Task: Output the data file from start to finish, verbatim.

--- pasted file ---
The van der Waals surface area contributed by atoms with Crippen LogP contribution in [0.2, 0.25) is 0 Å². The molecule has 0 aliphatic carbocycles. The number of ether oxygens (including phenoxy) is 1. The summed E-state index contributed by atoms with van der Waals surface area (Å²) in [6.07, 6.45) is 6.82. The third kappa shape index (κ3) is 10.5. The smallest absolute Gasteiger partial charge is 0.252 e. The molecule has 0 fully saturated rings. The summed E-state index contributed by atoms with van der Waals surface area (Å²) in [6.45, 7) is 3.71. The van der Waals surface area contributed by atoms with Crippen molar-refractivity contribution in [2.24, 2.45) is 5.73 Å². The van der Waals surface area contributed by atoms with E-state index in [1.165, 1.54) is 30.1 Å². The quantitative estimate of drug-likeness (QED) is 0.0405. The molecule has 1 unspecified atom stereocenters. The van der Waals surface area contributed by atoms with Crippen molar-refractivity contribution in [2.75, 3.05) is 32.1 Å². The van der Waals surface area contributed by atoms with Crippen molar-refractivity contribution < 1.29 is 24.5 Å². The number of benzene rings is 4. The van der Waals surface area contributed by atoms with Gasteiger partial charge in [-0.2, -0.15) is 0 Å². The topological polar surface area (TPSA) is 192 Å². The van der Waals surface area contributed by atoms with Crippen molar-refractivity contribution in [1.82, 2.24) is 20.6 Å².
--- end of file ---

The van der Waals surface area contributed by atoms with Crippen LogP contribution in [0.2, 0.25) is 0 Å². The molecule has 0 aliphatic carbocycles. The number of ether oxygens (including phenoxy) is 1. The summed E-state index contributed by atoms with van der Waals surface area (Å²) in [6.07, 6.45) is 6.82. The third kappa shape index (κ3) is 10.5. The smallest absolute Gasteiger partial charge is 0.252 e. The molecule has 0 fully saturated rings. The summed E-state index contributed by atoms with van der Waals surface area (Å²) in [6.45, 7) is 3.71. The van der Waals surface area contributed by atoms with Crippen molar-refractivity contribution in [2.24, 2.45) is 5.73 Å². The van der Waals surface area contributed by atoms with E-state index in [1.165, 1.54) is 30.1 Å². The quantitative estimate of drug-likeness (QED) is 0.0405. The molecule has 1 unspecified atom stereocenters. The van der Waals surface area contributed by atoms with Crippen molar-refractivity contribution in [2.75, 3.05) is 32.1 Å². The van der Waals surface area contributed by atoms with Crippen molar-refractivity contribution < 1.29 is 24.5 Å². The number of benzene rings is 4. The van der Waals surface area contributed by atoms with Gasteiger partial charge in [-0.2, -0.15) is 0 Å². The topological polar surface area (TPSA) is 192 Å². The van der Waals surface area contributed by atoms with Crippen molar-refractivity contribution in [1.82, 2.24) is 20.6 Å².